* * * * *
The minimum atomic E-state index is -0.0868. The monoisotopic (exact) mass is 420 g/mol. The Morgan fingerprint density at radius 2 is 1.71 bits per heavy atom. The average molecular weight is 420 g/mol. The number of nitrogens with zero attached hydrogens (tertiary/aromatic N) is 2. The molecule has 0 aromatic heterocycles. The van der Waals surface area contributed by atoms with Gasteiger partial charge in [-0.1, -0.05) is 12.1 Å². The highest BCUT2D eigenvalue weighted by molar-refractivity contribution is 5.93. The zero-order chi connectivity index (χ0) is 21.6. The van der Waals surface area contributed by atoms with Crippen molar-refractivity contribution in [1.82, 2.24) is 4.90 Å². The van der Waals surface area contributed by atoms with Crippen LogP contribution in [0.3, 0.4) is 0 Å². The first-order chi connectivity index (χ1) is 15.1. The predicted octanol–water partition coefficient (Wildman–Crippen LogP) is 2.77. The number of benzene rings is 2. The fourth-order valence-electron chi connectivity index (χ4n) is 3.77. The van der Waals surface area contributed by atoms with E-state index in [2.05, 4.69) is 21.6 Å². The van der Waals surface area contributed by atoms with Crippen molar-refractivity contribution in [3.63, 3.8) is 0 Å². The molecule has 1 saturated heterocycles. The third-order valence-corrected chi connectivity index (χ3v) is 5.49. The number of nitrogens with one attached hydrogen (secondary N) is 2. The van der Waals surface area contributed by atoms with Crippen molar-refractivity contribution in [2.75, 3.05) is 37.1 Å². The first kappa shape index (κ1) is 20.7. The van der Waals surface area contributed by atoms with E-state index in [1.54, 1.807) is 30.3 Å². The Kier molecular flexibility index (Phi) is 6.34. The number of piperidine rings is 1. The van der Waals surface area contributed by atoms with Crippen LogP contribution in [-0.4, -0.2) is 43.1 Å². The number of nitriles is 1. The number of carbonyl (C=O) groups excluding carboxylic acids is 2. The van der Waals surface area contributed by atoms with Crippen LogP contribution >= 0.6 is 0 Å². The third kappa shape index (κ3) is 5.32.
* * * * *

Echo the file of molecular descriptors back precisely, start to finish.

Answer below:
The minimum atomic E-state index is -0.0868. The monoisotopic (exact) mass is 420 g/mol. The Morgan fingerprint density at radius 2 is 1.71 bits per heavy atom. The average molecular weight is 420 g/mol. The number of nitrogens with zero attached hydrogens (tertiary/aromatic N) is 2. The molecule has 0 aromatic heterocycles. The van der Waals surface area contributed by atoms with Gasteiger partial charge in [-0.1, -0.05) is 12.1 Å². The highest BCUT2D eigenvalue weighted by molar-refractivity contribution is 5.93. The zero-order chi connectivity index (χ0) is 21.6. The van der Waals surface area contributed by atoms with Crippen molar-refractivity contribution in [1.82, 2.24) is 4.90 Å². The van der Waals surface area contributed by atoms with Crippen LogP contribution in [0.3, 0.4) is 0 Å². The first-order chi connectivity index (χ1) is 15.1. The predicted octanol–water partition coefficient (Wildman–Crippen LogP) is 2.77. The number of benzene rings is 2. The fourth-order valence-electron chi connectivity index (χ4n) is 3.77. The van der Waals surface area contributed by atoms with E-state index in [2.05, 4.69) is 21.6 Å². The van der Waals surface area contributed by atoms with Crippen molar-refractivity contribution in [3.63, 3.8) is 0 Å². The molecule has 1 saturated heterocycles. The third-order valence-corrected chi connectivity index (χ3v) is 5.49. The number of nitrogens with one attached hydrogen (secondary N) is 2. The van der Waals surface area contributed by atoms with Crippen molar-refractivity contribution in [2.75, 3.05) is 37.1 Å². The first kappa shape index (κ1) is 20.7. The van der Waals surface area contributed by atoms with E-state index in [1.54, 1.807) is 30.3 Å². The Kier molecular flexibility index (Phi) is 6.34. The number of piperidine rings is 1. The van der Waals surface area contributed by atoms with Crippen LogP contribution in [-0.4, -0.2) is 43.1 Å². The number of nitriles is 1. The number of carbonyl (C=O) groups excluding carboxylic acids is 2. The van der Waals surface area contributed by atoms with Crippen LogP contribution >= 0.6 is 0 Å². The third kappa shape index (κ3) is 5.32.